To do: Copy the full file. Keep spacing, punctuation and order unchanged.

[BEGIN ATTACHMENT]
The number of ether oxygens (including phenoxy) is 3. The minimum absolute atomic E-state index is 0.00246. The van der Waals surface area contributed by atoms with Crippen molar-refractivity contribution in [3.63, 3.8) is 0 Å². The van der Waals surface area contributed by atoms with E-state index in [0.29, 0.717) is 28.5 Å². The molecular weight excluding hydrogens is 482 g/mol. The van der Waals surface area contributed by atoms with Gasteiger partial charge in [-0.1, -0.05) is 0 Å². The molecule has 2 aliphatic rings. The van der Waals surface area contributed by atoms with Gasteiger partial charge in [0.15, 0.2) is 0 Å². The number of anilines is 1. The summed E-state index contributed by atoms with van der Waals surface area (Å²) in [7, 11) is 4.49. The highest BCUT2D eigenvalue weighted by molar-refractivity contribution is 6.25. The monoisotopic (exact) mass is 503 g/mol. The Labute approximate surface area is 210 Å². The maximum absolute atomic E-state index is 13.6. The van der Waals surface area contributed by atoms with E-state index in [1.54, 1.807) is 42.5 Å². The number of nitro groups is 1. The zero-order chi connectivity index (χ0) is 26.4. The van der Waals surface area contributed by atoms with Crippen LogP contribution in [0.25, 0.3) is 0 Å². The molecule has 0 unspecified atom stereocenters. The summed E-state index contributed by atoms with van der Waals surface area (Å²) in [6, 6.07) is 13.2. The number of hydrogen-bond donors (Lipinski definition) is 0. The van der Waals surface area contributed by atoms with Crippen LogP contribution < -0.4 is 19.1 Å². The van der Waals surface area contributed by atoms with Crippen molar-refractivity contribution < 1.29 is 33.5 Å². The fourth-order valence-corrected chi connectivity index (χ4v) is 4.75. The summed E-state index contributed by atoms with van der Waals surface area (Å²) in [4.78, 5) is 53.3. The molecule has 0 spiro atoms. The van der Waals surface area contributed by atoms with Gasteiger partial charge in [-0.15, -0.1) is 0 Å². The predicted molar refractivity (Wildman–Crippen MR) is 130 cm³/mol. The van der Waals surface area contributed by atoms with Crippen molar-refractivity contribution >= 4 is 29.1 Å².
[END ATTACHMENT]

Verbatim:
The number of ether oxygens (including phenoxy) is 3. The minimum absolute atomic E-state index is 0.00246. The van der Waals surface area contributed by atoms with Crippen molar-refractivity contribution in [3.63, 3.8) is 0 Å². The van der Waals surface area contributed by atoms with E-state index in [0.29, 0.717) is 28.5 Å². The molecular weight excluding hydrogens is 482 g/mol. The van der Waals surface area contributed by atoms with Gasteiger partial charge in [-0.1, -0.05) is 0 Å². The molecule has 2 aliphatic rings. The van der Waals surface area contributed by atoms with Gasteiger partial charge in [0.15, 0.2) is 0 Å². The number of anilines is 1. The summed E-state index contributed by atoms with van der Waals surface area (Å²) in [7, 11) is 4.49. The highest BCUT2D eigenvalue weighted by molar-refractivity contribution is 6.25. The monoisotopic (exact) mass is 503 g/mol. The Labute approximate surface area is 210 Å². The maximum absolute atomic E-state index is 13.6. The van der Waals surface area contributed by atoms with E-state index in [1.54, 1.807) is 42.5 Å². The number of nitro groups is 1. The zero-order chi connectivity index (χ0) is 26.4. The van der Waals surface area contributed by atoms with Crippen LogP contribution in [0.25, 0.3) is 0 Å². The molecule has 0 unspecified atom stereocenters. The summed E-state index contributed by atoms with van der Waals surface area (Å²) in [6, 6.07) is 13.2. The number of hydrogen-bond donors (Lipinski definition) is 0. The van der Waals surface area contributed by atoms with Crippen LogP contribution < -0.4 is 19.1 Å². The van der Waals surface area contributed by atoms with Crippen molar-refractivity contribution < 1.29 is 33.5 Å². The fourth-order valence-corrected chi connectivity index (χ4v) is 4.75. The summed E-state index contributed by atoms with van der Waals surface area (Å²) in [4.78, 5) is 53.3. The molecule has 0 spiro atoms. The van der Waals surface area contributed by atoms with Gasteiger partial charge in [-0.15, -0.1) is 0 Å². The predicted molar refractivity (Wildman–Crippen MR) is 130 cm³/mol. The van der Waals surface area contributed by atoms with Crippen molar-refractivity contribution >= 4 is 29.1 Å².